I was recently introduced to a new FREE captioning service called Universal Subtitles. This service essentially takes the place of a captioning application that you or a professional captioner or speech-to-text reporter might use to view, listen and transcribe the speaking parts of a video. As you know, the captioning of video is an essential accessibility requirement if you want to make your video content available to the Deaf and hearing-impaired folks.
Up until fairly recently, the captioning process was accomplished by sending the video off to a service provider who would create the transcription, sync it to the video and create either an open-captioned, or closed-captioned version of your video. These services historically have been fairly expensive, but the prices have come down in recent years.
Last year I excitedly told you about a new “automatic” system being offered by YouTube where you throw a couple of switches when you load up your video and Mr. Google does the rest. The results of that process were, and still are, rather hilarious and almost always require some editing. You can fix your captioning track by downloading the sync transcript from YouTube, editing of the text yourself using captioning software or a simple text editor, and then re-loading the edited transcript back to YouTube.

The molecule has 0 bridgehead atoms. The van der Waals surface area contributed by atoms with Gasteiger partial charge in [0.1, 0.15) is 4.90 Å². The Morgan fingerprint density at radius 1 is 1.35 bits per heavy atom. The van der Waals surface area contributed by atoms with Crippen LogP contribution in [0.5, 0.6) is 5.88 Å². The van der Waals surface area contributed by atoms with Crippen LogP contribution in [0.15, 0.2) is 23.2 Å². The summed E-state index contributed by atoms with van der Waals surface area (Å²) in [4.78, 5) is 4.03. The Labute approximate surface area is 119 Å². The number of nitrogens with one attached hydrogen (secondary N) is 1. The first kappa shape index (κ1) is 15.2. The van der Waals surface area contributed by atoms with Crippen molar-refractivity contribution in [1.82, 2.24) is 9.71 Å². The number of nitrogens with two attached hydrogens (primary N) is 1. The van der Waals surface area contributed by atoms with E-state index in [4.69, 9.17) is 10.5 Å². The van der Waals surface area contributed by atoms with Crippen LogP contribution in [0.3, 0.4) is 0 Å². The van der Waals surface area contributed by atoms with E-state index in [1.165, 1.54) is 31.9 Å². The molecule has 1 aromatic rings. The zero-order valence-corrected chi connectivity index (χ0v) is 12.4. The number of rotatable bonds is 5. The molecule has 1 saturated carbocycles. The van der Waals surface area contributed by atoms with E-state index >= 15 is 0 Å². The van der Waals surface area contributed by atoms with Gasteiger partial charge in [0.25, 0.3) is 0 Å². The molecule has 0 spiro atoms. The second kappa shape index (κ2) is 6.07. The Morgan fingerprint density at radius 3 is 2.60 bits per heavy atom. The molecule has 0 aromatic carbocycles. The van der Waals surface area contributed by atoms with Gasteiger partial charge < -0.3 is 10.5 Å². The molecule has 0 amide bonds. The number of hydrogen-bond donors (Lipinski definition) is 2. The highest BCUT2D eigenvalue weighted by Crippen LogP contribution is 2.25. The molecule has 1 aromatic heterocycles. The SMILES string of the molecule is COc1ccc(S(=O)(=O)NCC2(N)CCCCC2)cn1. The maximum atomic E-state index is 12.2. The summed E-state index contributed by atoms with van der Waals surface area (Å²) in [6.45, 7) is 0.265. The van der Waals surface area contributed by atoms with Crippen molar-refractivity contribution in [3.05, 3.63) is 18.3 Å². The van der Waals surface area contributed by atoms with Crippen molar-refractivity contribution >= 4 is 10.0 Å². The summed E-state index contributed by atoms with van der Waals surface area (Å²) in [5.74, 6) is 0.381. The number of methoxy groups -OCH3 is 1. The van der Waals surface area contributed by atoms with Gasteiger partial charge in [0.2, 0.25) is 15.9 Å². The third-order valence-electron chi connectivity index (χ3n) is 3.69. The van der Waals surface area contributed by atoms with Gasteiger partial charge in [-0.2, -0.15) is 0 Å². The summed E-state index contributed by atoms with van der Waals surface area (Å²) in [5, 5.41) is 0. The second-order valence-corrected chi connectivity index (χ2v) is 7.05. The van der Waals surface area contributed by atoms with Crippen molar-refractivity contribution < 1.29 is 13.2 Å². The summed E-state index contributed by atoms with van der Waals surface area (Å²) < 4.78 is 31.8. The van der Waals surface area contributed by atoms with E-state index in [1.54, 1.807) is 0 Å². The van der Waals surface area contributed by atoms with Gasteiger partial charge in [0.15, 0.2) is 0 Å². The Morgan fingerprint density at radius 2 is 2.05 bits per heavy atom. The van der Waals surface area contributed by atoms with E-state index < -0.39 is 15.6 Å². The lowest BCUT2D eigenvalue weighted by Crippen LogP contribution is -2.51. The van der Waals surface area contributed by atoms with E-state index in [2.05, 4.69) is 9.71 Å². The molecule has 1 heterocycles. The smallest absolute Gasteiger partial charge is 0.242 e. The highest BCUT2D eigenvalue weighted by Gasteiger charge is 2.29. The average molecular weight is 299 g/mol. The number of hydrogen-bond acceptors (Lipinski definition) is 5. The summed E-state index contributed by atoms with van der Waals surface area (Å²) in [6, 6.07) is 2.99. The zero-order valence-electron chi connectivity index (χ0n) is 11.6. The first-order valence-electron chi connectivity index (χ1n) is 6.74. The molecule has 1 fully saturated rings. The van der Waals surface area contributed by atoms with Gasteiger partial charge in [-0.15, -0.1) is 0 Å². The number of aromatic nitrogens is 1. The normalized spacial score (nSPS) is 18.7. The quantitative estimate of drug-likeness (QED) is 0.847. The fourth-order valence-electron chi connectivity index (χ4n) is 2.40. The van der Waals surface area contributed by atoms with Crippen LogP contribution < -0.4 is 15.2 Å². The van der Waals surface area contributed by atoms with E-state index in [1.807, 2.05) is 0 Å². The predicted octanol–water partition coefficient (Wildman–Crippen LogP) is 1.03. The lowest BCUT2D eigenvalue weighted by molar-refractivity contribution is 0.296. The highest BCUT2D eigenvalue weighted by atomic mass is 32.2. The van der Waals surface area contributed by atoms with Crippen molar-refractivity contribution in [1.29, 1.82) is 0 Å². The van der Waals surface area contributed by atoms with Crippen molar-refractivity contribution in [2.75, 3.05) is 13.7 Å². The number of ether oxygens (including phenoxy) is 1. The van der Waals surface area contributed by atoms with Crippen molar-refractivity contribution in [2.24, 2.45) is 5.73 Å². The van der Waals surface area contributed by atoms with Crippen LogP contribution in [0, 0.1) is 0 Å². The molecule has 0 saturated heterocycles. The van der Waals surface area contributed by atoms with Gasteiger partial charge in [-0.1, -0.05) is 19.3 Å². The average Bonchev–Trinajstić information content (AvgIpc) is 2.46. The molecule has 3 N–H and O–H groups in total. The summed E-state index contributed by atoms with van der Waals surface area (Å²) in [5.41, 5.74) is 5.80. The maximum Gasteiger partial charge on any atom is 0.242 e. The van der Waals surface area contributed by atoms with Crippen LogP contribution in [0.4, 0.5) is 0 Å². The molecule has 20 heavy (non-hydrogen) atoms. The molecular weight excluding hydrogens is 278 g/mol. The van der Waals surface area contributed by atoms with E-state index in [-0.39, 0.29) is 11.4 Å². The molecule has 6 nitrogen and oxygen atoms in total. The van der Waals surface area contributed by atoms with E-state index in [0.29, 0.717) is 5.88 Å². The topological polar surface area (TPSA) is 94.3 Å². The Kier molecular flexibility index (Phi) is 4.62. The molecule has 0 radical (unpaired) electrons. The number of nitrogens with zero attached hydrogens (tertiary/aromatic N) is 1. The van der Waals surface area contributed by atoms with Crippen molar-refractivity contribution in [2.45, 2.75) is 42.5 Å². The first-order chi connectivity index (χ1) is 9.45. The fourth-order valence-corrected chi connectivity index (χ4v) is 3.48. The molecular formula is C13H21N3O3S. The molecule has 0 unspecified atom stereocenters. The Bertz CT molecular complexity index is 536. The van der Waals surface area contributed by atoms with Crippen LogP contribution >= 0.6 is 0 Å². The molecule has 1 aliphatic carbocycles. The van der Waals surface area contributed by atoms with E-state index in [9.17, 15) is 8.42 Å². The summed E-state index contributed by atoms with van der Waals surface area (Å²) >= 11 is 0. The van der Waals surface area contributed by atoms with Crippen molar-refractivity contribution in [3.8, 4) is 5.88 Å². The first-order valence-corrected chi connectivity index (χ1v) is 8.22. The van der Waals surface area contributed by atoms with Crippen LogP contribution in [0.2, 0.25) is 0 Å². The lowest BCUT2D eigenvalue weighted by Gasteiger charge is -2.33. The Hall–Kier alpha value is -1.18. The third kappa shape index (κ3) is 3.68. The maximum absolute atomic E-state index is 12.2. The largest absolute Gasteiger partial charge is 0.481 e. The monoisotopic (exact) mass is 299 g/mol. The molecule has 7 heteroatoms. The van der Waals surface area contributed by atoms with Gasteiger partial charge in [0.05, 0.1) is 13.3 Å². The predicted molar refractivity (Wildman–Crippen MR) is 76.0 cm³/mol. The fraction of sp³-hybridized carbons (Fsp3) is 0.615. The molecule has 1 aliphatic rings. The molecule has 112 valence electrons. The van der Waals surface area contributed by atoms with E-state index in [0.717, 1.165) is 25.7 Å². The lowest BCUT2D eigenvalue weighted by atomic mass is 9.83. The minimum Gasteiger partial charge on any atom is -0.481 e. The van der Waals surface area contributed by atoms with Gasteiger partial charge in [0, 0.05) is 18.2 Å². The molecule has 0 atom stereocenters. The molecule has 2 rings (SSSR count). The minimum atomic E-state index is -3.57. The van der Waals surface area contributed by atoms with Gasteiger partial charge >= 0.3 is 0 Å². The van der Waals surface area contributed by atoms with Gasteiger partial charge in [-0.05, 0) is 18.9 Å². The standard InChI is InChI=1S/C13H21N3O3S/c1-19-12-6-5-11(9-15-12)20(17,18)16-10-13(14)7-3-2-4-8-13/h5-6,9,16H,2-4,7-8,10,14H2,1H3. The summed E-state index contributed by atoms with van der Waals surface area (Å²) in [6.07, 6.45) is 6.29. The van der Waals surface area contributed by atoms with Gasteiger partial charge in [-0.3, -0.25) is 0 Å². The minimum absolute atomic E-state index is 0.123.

The new Universal Subtitles service allow you to upload un-captioned video to their site and provides a fairly easy-to-use editing bay to create the captions (what they called subtitles) by typing in the text as you listen to your video, and then saving the edited/captioned video on the Universal Subtitles website. At this point, I have not figured out a way to download the captioned video (or the transcript file) from the Universal Subtitles website. All you can apparently do is embed the code on another website or link to it. But, I’ll figure that out or use a video grabber application to get my video back. It will be interesting to see if the grabbed video has the captioning – probably not.
As a means of comparison, I have linked the original YouTube video below which has been captioned using the built-in “automatic translation” tool. Below that, I have linked the version which I created, then uploaded and captioned using Universal Subtitles. So you can see the differences between the two methods.
For those interested, I’m guessing it took about 45 minutes to caption the 1:32 test video. This included the time to create the free account with Universal Subtitles, view their support videos showing how to do all this and then creating the caption version. I might add that midway through the process I somehow managed to delete the whole transcript that I had created and had to start over again. So be careful if you try this with a long video.
I’ll provide more observations as I review this new service more, so stay tuned.
Below is an embedded version of the original video on You Tube. Unfortunately, to see the captioning you will have to use this link to YouTube and view the video there. The automatic captioning does not appear in embedded video. When you get to the YouTube page, you will then need to click on the CC symbol at the bottom of the screen and then click the automatic translation dialog box to get the captioning to appear – Mr YouTube does not make this easy.